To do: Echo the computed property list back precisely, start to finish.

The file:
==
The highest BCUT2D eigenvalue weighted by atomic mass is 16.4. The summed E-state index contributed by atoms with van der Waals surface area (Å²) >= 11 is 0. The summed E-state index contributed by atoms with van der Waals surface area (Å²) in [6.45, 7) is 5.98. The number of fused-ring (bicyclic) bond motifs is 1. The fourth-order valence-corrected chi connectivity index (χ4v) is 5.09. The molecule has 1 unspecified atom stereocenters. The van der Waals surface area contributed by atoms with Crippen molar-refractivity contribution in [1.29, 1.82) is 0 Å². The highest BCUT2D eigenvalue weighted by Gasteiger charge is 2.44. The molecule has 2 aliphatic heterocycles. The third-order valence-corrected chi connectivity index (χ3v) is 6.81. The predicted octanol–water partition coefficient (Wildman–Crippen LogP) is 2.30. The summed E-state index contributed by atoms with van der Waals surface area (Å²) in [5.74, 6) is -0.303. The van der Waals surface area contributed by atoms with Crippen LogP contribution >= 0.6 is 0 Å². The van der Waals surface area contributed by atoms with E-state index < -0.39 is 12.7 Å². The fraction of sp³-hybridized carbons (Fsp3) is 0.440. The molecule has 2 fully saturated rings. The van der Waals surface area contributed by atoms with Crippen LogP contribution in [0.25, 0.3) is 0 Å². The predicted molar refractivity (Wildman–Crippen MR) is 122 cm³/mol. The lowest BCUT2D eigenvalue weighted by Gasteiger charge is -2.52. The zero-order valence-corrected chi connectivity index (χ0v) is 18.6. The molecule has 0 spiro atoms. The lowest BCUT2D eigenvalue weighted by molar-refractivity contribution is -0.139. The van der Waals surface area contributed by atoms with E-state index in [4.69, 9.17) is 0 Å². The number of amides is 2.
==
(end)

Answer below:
The highest BCUT2D eigenvalue weighted by atomic mass is 16.4. The summed E-state index contributed by atoms with van der Waals surface area (Å²) >= 11 is 0. The summed E-state index contributed by atoms with van der Waals surface area (Å²) in [6.45, 7) is 5.98. The number of fused-ring (bicyclic) bond motifs is 1. The fourth-order valence-corrected chi connectivity index (χ4v) is 5.09. The molecule has 1 unspecified atom stereocenters. The van der Waals surface area contributed by atoms with Crippen molar-refractivity contribution in [1.29, 1.82) is 0 Å². The highest BCUT2D eigenvalue weighted by Gasteiger charge is 2.44. The molecule has 2 aliphatic heterocycles. The third-order valence-corrected chi connectivity index (χ3v) is 6.81. The predicted octanol–water partition coefficient (Wildman–Crippen LogP) is 2.30. The summed E-state index contributed by atoms with van der Waals surface area (Å²) in [5.74, 6) is -0.303. The van der Waals surface area contributed by atoms with Crippen LogP contribution >= 0.6 is 0 Å². The van der Waals surface area contributed by atoms with E-state index < -0.39 is 12.7 Å². The fraction of sp³-hybridized carbons (Fsp3) is 0.440. The molecule has 2 fully saturated rings. The van der Waals surface area contributed by atoms with Crippen LogP contribution in [0.25, 0.3) is 0 Å². The predicted molar refractivity (Wildman–Crippen MR) is 122 cm³/mol. The lowest BCUT2D eigenvalue weighted by Gasteiger charge is -2.52. The zero-order valence-corrected chi connectivity index (χ0v) is 18.6. The molecule has 0 spiro atoms. The lowest BCUT2D eigenvalue weighted by molar-refractivity contribution is -0.139. The van der Waals surface area contributed by atoms with E-state index in [4.69, 9.17) is 0 Å². The number of amides is 2.